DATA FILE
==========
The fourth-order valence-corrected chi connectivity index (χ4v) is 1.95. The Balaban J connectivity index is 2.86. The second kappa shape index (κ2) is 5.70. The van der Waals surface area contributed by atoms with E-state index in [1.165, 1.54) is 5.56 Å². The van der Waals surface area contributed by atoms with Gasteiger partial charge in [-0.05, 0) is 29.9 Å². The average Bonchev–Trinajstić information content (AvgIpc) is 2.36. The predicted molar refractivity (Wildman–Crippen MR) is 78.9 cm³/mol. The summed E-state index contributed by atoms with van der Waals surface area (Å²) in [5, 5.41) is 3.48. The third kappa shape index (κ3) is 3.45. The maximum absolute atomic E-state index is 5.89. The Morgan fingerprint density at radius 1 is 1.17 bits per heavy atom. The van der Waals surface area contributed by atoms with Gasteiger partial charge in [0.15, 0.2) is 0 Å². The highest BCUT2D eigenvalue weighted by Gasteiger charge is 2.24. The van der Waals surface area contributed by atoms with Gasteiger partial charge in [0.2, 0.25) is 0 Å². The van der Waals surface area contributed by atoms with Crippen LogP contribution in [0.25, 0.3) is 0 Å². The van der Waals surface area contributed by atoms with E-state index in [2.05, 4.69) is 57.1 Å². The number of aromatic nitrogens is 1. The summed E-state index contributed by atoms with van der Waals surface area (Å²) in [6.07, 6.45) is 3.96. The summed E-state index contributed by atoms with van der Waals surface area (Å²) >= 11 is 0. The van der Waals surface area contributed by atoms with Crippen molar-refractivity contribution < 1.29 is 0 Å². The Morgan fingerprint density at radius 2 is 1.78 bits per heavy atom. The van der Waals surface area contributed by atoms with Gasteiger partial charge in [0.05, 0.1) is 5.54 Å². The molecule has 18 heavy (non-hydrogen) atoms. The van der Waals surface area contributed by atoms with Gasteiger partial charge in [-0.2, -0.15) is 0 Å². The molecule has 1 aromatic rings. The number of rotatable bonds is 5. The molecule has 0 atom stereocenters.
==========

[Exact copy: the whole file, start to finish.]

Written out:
The fourth-order valence-corrected chi connectivity index (χ4v) is 1.95. The Balaban J connectivity index is 2.86. The second kappa shape index (κ2) is 5.70. The van der Waals surface area contributed by atoms with E-state index in [1.165, 1.54) is 5.56 Å². The van der Waals surface area contributed by atoms with Gasteiger partial charge in [-0.05, 0) is 29.9 Å². The average Bonchev–Trinajstić information content (AvgIpc) is 2.36. The predicted molar refractivity (Wildman–Crippen MR) is 78.9 cm³/mol. The summed E-state index contributed by atoms with van der Waals surface area (Å²) in [5, 5.41) is 3.48. The third kappa shape index (κ3) is 3.45. The maximum absolute atomic E-state index is 5.89. The Morgan fingerprint density at radius 1 is 1.17 bits per heavy atom. The van der Waals surface area contributed by atoms with Gasteiger partial charge in [0.15, 0.2) is 0 Å². The highest BCUT2D eigenvalue weighted by Gasteiger charge is 2.24. The van der Waals surface area contributed by atoms with Gasteiger partial charge in [0.2, 0.25) is 0 Å². The van der Waals surface area contributed by atoms with Crippen LogP contribution in [0.25, 0.3) is 0 Å². The van der Waals surface area contributed by atoms with E-state index in [2.05, 4.69) is 57.1 Å². The number of aromatic nitrogens is 1. The summed E-state index contributed by atoms with van der Waals surface area (Å²) in [6.07, 6.45) is 3.96. The summed E-state index contributed by atoms with van der Waals surface area (Å²) >= 11 is 0. The van der Waals surface area contributed by atoms with Crippen molar-refractivity contribution < 1.29 is 0 Å². The Morgan fingerprint density at radius 2 is 1.78 bits per heavy atom. The van der Waals surface area contributed by atoms with Gasteiger partial charge in [0.05, 0.1) is 5.54 Å². The molecule has 18 heavy (non-hydrogen) atoms. The van der Waals surface area contributed by atoms with Gasteiger partial charge in [-0.2, -0.15) is 0 Å². The molecule has 1 aromatic rings. The number of rotatable bonds is 5. The molecule has 0 atom stereocenters.